Photo credit: Aurelia Ventura/La Opinion
From The New York Times:
by Jennifer Medina
Shortly after dropping off his youngest daughter at school, Romulo Avelica-Gonzalez saw lights flashing from a black car following him, signaling for him to pull over. The car was unmarked and Mr. Avelica, along with his wife and another daughter, who were also in the car, did not know why he was being stopped.
Officers wearing jackets emblazoned with “police” in large yellow letters on their backs emerged and demanded that Mr. Avelica get out of the car. When he asked what he had done wrong, the officers yelled back, “Be quiet, you know you have a deportation order.” Mr. Avelica’s daughter Fatima, 13, and her mother began to cry. As Mr. Avelica, 48, stepped out of the car and was handcuffed, Fatima pulled out her cellphone and began recording the arrest.
“My dad kept telling us to calm down, that everything would be O.K.,” Fatima said in an interview. “I didn’t understand what was happening and how they could have known who he was.”
“Don’t cry,” her mother told her as she filmed. “We have to be strong.”
As news quickly spread of Mr. Avelica’s arrest, local activists and leaders responded with anger and dismay that an arrest could happen so close to a school and in front of a child. Outraged local officials said that the tactics showed a new kind of aggressiveness from immigration agents.
Mr. Avelica’s case is the latest example of the growing tension building in Los Angeles between federal immigration enforcers and local officials. The fraught relationship could continue to fray as the Trump administration ramps up arrests and detentions. Local leaders in California and other parts of the country are increasingly criticizing federal immigration agents, saying their actions threaten to erode the trust between local law enforcement officials and immigrants, whom they depend on to report crimes. California officials have for years declined to help enforce immigration laws, but they do not have the power to stop roundups of immigrants living in the United States illegally.
Mr. Avelica had been convicted of driving under the influence about a decade ago and was ordered deported in 2014. He has lived in the country for nearly 25 years. But it is unclear precisely why immigration officials targeted him for arrest last week.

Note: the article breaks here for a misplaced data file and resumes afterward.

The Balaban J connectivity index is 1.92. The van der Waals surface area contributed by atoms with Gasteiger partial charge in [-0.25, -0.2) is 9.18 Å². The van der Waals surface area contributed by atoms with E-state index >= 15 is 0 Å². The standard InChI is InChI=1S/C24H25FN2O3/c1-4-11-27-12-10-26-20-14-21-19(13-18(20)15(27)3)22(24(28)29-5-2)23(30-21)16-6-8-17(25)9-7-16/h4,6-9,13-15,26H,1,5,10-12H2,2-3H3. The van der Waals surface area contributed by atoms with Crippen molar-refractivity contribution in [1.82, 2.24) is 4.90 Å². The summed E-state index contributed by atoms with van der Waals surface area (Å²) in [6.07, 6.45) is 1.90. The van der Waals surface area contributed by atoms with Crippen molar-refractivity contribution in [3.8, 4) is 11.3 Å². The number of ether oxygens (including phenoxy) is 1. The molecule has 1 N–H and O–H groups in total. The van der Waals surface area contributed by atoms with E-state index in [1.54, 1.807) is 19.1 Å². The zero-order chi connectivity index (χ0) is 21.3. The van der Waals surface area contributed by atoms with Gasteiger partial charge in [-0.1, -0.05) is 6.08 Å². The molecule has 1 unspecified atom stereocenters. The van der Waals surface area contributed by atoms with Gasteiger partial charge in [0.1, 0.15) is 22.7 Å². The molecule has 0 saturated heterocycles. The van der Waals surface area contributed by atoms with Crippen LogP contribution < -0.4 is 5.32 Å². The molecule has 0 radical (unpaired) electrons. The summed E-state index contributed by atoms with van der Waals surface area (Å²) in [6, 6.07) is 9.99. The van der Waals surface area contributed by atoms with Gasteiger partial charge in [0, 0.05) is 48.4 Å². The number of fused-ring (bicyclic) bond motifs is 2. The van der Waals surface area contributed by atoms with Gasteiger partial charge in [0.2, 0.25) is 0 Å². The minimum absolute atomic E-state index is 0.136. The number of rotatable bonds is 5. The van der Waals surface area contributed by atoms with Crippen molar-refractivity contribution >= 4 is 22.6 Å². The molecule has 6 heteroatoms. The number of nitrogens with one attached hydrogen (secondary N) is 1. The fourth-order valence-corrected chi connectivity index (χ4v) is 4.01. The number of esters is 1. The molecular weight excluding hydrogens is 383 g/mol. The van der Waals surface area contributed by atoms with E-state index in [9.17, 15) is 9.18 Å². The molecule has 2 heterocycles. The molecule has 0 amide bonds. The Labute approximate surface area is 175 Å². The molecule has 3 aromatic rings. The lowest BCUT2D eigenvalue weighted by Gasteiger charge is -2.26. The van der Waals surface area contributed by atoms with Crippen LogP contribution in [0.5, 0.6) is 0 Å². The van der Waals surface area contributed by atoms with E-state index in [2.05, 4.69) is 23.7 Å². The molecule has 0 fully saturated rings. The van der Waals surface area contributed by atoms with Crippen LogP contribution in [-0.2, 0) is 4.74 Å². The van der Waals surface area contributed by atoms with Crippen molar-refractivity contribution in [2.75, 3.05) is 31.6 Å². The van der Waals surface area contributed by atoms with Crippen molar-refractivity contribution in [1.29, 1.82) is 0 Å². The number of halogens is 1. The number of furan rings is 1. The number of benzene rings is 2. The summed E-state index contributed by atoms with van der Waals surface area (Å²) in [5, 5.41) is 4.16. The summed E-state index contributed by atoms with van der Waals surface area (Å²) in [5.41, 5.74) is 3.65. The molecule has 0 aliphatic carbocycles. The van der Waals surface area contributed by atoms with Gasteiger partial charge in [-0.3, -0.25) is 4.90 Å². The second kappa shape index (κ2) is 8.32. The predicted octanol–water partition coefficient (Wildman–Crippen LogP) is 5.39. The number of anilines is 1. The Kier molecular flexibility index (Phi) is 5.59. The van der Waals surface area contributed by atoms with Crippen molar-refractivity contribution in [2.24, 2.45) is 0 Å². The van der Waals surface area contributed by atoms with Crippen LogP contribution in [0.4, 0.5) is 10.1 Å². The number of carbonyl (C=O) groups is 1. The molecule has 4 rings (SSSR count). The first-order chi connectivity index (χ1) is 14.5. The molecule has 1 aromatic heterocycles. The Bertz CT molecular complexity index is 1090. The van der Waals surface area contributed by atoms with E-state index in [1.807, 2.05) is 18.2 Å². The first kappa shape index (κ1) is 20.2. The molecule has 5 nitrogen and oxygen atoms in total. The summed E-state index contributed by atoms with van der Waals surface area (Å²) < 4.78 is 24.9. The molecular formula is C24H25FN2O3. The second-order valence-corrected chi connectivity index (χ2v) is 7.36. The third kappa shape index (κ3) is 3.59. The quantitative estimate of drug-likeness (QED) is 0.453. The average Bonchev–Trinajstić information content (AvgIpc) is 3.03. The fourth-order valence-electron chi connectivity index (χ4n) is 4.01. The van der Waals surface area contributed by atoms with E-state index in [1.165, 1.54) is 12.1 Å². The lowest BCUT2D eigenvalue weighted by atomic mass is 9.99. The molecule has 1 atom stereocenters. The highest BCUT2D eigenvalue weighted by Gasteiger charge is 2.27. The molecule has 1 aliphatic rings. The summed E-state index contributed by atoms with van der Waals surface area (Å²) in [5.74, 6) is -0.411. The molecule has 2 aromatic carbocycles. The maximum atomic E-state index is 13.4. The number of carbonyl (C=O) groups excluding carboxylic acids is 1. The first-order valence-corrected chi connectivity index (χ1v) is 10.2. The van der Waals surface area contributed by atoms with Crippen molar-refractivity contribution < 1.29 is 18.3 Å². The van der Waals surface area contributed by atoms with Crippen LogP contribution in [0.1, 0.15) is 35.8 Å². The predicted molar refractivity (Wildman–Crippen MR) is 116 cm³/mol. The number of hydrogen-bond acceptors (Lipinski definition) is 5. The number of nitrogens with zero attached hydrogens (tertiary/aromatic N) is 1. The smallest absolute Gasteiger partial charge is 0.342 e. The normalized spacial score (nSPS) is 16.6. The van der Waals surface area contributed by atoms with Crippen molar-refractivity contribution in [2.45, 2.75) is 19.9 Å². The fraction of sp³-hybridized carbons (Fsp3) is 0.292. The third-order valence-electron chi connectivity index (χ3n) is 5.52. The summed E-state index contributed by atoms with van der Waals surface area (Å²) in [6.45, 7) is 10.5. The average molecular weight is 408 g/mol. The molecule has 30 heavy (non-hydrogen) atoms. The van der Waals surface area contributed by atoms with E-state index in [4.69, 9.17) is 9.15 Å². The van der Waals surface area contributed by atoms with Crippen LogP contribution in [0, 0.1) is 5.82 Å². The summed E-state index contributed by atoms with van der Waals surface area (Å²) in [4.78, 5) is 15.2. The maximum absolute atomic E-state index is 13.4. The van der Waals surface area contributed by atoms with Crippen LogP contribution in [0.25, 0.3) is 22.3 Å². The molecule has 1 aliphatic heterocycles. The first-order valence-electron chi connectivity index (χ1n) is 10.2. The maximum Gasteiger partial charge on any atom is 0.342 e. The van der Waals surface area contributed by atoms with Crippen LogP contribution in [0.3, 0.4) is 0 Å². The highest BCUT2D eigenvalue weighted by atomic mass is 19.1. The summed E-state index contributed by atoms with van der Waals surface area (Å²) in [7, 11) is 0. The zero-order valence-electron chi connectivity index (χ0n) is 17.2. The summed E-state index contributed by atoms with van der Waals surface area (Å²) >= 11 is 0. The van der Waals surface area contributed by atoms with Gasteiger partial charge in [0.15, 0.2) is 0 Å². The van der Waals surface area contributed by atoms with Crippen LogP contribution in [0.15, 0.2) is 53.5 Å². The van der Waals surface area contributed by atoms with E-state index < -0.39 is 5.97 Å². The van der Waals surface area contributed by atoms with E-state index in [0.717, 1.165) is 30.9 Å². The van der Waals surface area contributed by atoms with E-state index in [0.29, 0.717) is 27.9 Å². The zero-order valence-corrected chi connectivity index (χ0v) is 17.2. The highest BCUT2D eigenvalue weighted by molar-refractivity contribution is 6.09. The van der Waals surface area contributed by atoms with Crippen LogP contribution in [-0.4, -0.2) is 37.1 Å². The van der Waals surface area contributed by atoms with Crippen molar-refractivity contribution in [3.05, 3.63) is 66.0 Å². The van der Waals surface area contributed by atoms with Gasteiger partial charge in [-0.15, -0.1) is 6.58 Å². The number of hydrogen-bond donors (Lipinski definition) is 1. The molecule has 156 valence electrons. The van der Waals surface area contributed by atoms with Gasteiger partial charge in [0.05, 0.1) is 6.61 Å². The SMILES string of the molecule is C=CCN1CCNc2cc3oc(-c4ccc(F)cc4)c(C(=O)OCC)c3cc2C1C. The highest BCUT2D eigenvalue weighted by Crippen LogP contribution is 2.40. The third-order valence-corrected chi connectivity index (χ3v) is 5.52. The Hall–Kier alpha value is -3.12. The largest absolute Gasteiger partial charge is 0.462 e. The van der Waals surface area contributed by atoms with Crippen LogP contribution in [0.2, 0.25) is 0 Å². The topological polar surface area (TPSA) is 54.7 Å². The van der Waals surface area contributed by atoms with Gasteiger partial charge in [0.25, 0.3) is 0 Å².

“It’s very unsettling the way things are being carried out,” said Hilda Solis, a member of the Los Angeles County Board of Supervisors who represents the neighborhood east of downtown where Mr. Avelica was arrested. “This man was not an immediate danger to the community. The situation is very scary and alarming for so many of our families and there are a lot of implications for that. I think the federal actions are deliberate and they are trying to send a message.”
Battles over immigration enforcement between local and federal officials are playing out in other cities too. The Santa Cruz police chief, Kevin Vogel, accused Department of Homeland Security officials of lying to him after agents arrested several people for immigration violations during a raid on gang members in the city. Law enforcement officials in El Paso and Denver have also raised concerns that victims of domestic violence are no longer coming forward out of fear of being deported. The mayor in Austin, Tex., wrote a letter condemning recent immigration arrests, saying they made the city less safe. This month, the Los Angeles mayor, the City Council president and the city attorney sent a letter to Immigration and Customs Enforcement asking its employees to stop identifying themselves as police.
The day after Mr. Avelica’s arrest, two students from the school his daughters attend, Academia Avance, were stopped by the police. Worried that rumors could spread that they had been stopped by immigration officials, Ricardo Mireles, the executive director of the school, urged students to carry school identification at all times.
That was only the start of Mr. Mireles’s warnings to students. Like other public schools, Academia Avance does not know whether students or their parents immigrated legally. But last week, Mr. Mireles gathered all of the students at the small charter school and urged them to ask their parents whether they are living in the United States legally. During parent conferences in the coming days, he said, teachers will ask parents directly if they have made plans in case they are deported. As far as he knows, Fatima and her sisterYuleni are the first students at the school with a parent who has been placed in deportation proceedings. But he does not think they will be the last.
For now, there is no way to know how many students are undocumented immigrants or have parents who are; Mr. Mireles estimated about 20 percent. But when asked who had undocumented relatives, nearly all of the students in one junior class raised their hands.
“This is a lot to ask of you, to put all this responsibility on you, but there’s no other choice,” he told the class. “You need to be prepared. The fact is that fear is being created and terrorism is being inflicted on our community. This father is not a criminal. He’s a person who has made some mistakes but proven his commitment to the United States.”
After Mr. Mireles spoke to the class, one boy approached him crying, saying that his parents would not allow him to ride his bike outside because they were afraid he could be picked up. Mr. Mireles is not allowing anyone who is not a citizen to participate in a senior class trip to New York, fearful that someone could be detained at an airport.
Initially, immigration officials told Mr. Avelica that he would be deported to Mexico immediately. But lawyers from the National Day Laborer Organizing Network stepped in, pressing local officials to call the field director of Immigration and Customs Enforcement to voice their concerns and asking activists to do the same.
Read more from The New York Times.